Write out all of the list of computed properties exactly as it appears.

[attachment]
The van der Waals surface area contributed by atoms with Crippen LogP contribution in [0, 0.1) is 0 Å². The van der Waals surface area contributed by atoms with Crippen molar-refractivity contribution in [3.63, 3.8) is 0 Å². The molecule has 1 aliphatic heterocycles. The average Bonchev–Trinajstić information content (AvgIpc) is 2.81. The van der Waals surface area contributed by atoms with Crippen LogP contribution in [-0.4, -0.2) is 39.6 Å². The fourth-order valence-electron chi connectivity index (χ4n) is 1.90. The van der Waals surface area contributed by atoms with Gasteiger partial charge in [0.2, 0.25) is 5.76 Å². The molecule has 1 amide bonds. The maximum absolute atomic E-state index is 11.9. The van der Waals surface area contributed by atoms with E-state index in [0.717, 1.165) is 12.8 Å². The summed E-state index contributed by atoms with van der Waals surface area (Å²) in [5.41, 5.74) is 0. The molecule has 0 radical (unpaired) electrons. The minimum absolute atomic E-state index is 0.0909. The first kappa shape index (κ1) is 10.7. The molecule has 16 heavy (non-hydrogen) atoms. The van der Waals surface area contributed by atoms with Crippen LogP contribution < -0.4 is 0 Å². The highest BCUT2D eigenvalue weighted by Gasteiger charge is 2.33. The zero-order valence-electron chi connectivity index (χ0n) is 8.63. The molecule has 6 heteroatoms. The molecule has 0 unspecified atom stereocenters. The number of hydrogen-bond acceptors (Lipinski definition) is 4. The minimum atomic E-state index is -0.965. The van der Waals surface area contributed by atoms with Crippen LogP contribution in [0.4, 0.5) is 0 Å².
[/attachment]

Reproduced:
The van der Waals surface area contributed by atoms with Crippen LogP contribution in [0, 0.1) is 0 Å². The van der Waals surface area contributed by atoms with Crippen molar-refractivity contribution in [3.63, 3.8) is 0 Å². The molecule has 1 aliphatic heterocycles. The average Bonchev–Trinajstić information content (AvgIpc) is 2.81. The van der Waals surface area contributed by atoms with Crippen LogP contribution in [-0.4, -0.2) is 39.6 Å². The fourth-order valence-electron chi connectivity index (χ4n) is 1.90. The van der Waals surface area contributed by atoms with Gasteiger partial charge in [0.2, 0.25) is 5.76 Å². The molecule has 1 amide bonds. The maximum absolute atomic E-state index is 11.9. The van der Waals surface area contributed by atoms with E-state index in [0.717, 1.165) is 12.8 Å². The summed E-state index contributed by atoms with van der Waals surface area (Å²) in [5.41, 5.74) is 0. The molecule has 0 radical (unpaired) electrons. The minimum absolute atomic E-state index is 0.0909. The first kappa shape index (κ1) is 10.7. The molecule has 16 heavy (non-hydrogen) atoms. The van der Waals surface area contributed by atoms with Crippen LogP contribution < -0.4 is 0 Å². The highest BCUT2D eigenvalue weighted by Gasteiger charge is 2.33. The zero-order valence-electron chi connectivity index (χ0n) is 8.63. The molecule has 6 heteroatoms. The molecule has 0 unspecified atom stereocenters. The number of hydrogen-bond acceptors (Lipinski definition) is 4. The minimum atomic E-state index is -0.965. The van der Waals surface area contributed by atoms with Crippen LogP contribution in [0.4, 0.5) is 0 Å².